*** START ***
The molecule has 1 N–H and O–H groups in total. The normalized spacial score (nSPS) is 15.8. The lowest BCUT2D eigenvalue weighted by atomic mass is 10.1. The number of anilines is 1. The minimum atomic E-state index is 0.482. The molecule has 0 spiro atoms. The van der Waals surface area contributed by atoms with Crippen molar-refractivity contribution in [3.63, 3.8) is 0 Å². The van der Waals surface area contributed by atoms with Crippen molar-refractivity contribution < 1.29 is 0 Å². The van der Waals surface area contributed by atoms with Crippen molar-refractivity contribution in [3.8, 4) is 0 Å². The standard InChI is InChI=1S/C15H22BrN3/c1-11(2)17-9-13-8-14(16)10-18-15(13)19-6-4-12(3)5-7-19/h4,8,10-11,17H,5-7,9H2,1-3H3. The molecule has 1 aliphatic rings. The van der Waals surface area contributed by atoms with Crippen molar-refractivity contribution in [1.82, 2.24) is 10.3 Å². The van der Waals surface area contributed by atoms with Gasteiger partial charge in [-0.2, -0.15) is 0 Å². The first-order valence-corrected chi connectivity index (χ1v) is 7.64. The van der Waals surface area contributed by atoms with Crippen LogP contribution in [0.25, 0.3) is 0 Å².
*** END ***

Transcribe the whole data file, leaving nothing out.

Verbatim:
The molecule has 1 N–H and O–H groups in total. The normalized spacial score (nSPS) is 15.8. The lowest BCUT2D eigenvalue weighted by atomic mass is 10.1. The number of anilines is 1. The minimum atomic E-state index is 0.482. The molecule has 0 spiro atoms. The van der Waals surface area contributed by atoms with Crippen molar-refractivity contribution in [3.63, 3.8) is 0 Å². The van der Waals surface area contributed by atoms with Crippen molar-refractivity contribution < 1.29 is 0 Å². The van der Waals surface area contributed by atoms with Crippen molar-refractivity contribution in [3.8, 4) is 0 Å². The standard InChI is InChI=1S/C15H22BrN3/c1-11(2)17-9-13-8-14(16)10-18-15(13)19-6-4-12(3)5-7-19/h4,8,10-11,17H,5-7,9H2,1-3H3. The molecule has 1 aliphatic rings. The van der Waals surface area contributed by atoms with Crippen molar-refractivity contribution in [1.82, 2.24) is 10.3 Å². The van der Waals surface area contributed by atoms with Gasteiger partial charge in [-0.2, -0.15) is 0 Å². The first-order valence-corrected chi connectivity index (χ1v) is 7.64. The van der Waals surface area contributed by atoms with Crippen LogP contribution in [0.25, 0.3) is 0 Å².